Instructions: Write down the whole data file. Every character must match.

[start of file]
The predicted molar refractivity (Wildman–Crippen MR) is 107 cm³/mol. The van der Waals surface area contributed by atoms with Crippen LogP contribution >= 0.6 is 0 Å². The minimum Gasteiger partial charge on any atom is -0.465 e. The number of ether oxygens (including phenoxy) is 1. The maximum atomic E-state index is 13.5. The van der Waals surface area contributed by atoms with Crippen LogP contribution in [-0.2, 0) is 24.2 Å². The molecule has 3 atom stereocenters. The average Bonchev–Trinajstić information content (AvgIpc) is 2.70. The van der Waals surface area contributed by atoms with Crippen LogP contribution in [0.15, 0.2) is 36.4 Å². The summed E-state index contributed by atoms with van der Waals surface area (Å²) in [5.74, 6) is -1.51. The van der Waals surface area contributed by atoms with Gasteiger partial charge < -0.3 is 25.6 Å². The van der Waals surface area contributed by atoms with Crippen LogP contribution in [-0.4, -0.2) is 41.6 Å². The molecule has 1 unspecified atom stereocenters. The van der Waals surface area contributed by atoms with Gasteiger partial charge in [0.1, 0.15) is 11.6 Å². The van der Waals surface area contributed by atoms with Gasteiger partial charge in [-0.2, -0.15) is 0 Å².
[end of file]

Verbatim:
The predicted molar refractivity (Wildman–Crippen MR) is 107 cm³/mol. The van der Waals surface area contributed by atoms with Crippen LogP contribution >= 0.6 is 0 Å². The minimum Gasteiger partial charge on any atom is -0.465 e. The number of ether oxygens (including phenoxy) is 1. The maximum atomic E-state index is 13.5. The van der Waals surface area contributed by atoms with Crippen LogP contribution in [-0.2, 0) is 24.2 Å². The molecule has 3 atom stereocenters. The average Bonchev–Trinajstić information content (AvgIpc) is 2.70. The van der Waals surface area contributed by atoms with Crippen LogP contribution in [0.15, 0.2) is 36.4 Å². The summed E-state index contributed by atoms with van der Waals surface area (Å²) in [5.74, 6) is -1.51. The van der Waals surface area contributed by atoms with Gasteiger partial charge < -0.3 is 25.6 Å². The van der Waals surface area contributed by atoms with Crippen LogP contribution in [-0.4, -0.2) is 41.6 Å². The molecule has 1 unspecified atom stereocenters. The van der Waals surface area contributed by atoms with Gasteiger partial charge in [0.1, 0.15) is 11.6 Å². The van der Waals surface area contributed by atoms with Gasteiger partial charge in [-0.2, -0.15) is 0 Å².